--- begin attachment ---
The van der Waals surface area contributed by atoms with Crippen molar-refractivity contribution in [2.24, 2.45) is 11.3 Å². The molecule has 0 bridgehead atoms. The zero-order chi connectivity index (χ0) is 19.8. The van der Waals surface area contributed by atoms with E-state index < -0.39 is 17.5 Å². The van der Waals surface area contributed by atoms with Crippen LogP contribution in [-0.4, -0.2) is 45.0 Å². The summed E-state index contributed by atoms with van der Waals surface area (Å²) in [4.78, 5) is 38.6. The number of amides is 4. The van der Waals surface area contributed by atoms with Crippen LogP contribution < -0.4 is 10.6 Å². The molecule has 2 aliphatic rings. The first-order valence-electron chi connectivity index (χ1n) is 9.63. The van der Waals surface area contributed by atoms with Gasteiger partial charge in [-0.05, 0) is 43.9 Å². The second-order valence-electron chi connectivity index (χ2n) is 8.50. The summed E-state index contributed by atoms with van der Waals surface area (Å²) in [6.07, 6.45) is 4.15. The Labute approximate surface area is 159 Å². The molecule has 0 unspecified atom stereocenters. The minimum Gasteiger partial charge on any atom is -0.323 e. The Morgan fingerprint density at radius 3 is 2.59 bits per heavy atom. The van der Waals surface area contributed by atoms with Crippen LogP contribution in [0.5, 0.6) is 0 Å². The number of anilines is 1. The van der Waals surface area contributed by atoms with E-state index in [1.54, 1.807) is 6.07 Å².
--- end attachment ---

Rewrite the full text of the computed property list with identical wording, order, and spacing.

The van der Waals surface area contributed by atoms with Crippen molar-refractivity contribution in [2.24, 2.45) is 11.3 Å². The molecule has 0 bridgehead atoms. The zero-order chi connectivity index (χ0) is 19.8. The van der Waals surface area contributed by atoms with E-state index < -0.39 is 17.5 Å². The van der Waals surface area contributed by atoms with Crippen LogP contribution in [-0.4, -0.2) is 45.0 Å². The summed E-state index contributed by atoms with van der Waals surface area (Å²) in [4.78, 5) is 38.6. The number of amides is 4. The van der Waals surface area contributed by atoms with Crippen LogP contribution < -0.4 is 10.6 Å². The molecule has 2 aliphatic rings. The first-order valence-electron chi connectivity index (χ1n) is 9.63. The van der Waals surface area contributed by atoms with Gasteiger partial charge in [-0.05, 0) is 43.9 Å². The second-order valence-electron chi connectivity index (χ2n) is 8.50. The summed E-state index contributed by atoms with van der Waals surface area (Å²) in [6.07, 6.45) is 4.15. The Labute approximate surface area is 159 Å². The molecule has 0 unspecified atom stereocenters. The minimum Gasteiger partial charge on any atom is -0.323 e. The Morgan fingerprint density at radius 3 is 2.59 bits per heavy atom. The van der Waals surface area contributed by atoms with Crippen LogP contribution in [0.5, 0.6) is 0 Å². The number of anilines is 1. The van der Waals surface area contributed by atoms with E-state index in [1.54, 1.807) is 6.07 Å².